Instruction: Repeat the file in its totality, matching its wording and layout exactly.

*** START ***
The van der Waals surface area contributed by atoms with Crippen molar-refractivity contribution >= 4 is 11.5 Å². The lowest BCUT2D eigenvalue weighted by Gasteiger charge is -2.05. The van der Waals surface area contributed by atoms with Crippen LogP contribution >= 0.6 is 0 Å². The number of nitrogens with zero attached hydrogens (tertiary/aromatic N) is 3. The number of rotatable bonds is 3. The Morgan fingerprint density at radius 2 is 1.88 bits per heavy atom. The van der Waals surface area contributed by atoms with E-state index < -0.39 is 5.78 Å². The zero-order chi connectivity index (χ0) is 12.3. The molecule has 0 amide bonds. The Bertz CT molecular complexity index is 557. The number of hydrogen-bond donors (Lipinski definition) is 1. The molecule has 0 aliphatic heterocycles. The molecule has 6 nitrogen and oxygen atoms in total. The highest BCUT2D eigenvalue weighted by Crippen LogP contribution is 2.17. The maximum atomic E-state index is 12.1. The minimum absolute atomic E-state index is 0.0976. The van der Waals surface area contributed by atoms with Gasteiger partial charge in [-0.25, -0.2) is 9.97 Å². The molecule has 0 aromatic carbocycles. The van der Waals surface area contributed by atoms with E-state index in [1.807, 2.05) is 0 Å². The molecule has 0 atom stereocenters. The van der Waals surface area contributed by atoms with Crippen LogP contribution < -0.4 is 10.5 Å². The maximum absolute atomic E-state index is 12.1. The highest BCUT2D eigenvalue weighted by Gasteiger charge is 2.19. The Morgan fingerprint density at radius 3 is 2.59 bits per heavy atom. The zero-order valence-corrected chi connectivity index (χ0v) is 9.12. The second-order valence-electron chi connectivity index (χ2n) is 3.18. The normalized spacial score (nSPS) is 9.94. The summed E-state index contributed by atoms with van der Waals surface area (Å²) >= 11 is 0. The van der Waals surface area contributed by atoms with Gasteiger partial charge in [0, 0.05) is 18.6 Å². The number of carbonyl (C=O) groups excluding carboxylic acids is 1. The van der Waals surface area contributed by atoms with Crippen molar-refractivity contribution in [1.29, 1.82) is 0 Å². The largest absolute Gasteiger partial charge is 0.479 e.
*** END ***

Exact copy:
The van der Waals surface area contributed by atoms with Crippen molar-refractivity contribution >= 4 is 11.5 Å². The lowest BCUT2D eigenvalue weighted by Gasteiger charge is -2.05. The van der Waals surface area contributed by atoms with Crippen LogP contribution >= 0.6 is 0 Å². The number of nitrogens with zero attached hydrogens (tertiary/aromatic N) is 3. The number of rotatable bonds is 3. The Morgan fingerprint density at radius 2 is 1.88 bits per heavy atom. The van der Waals surface area contributed by atoms with E-state index < -0.39 is 5.78 Å². The zero-order chi connectivity index (χ0) is 12.3. The molecule has 0 amide bonds. The Bertz CT molecular complexity index is 557. The number of hydrogen-bond donors (Lipinski definition) is 1. The molecule has 0 aliphatic heterocycles. The molecule has 6 nitrogen and oxygen atoms in total. The highest BCUT2D eigenvalue weighted by Crippen LogP contribution is 2.17. The maximum atomic E-state index is 12.1. The minimum absolute atomic E-state index is 0.0976. The van der Waals surface area contributed by atoms with Gasteiger partial charge in [-0.25, -0.2) is 9.97 Å². The molecule has 0 aromatic carbocycles. The van der Waals surface area contributed by atoms with E-state index in [1.807, 2.05) is 0 Å². The molecule has 0 atom stereocenters. The van der Waals surface area contributed by atoms with Crippen LogP contribution < -0.4 is 10.5 Å². The maximum absolute atomic E-state index is 12.1. The highest BCUT2D eigenvalue weighted by Gasteiger charge is 2.19. The Morgan fingerprint density at radius 3 is 2.59 bits per heavy atom. The zero-order valence-corrected chi connectivity index (χ0v) is 9.12. The second-order valence-electron chi connectivity index (χ2n) is 3.18. The normalized spacial score (nSPS) is 9.94. The summed E-state index contributed by atoms with van der Waals surface area (Å²) >= 11 is 0. The van der Waals surface area contributed by atoms with Gasteiger partial charge in [0, 0.05) is 18.6 Å². The number of carbonyl (C=O) groups excluding carboxylic acids is 1. The van der Waals surface area contributed by atoms with Crippen molar-refractivity contribution in [1.29, 1.82) is 0 Å². The largest absolute Gasteiger partial charge is 0.479 e.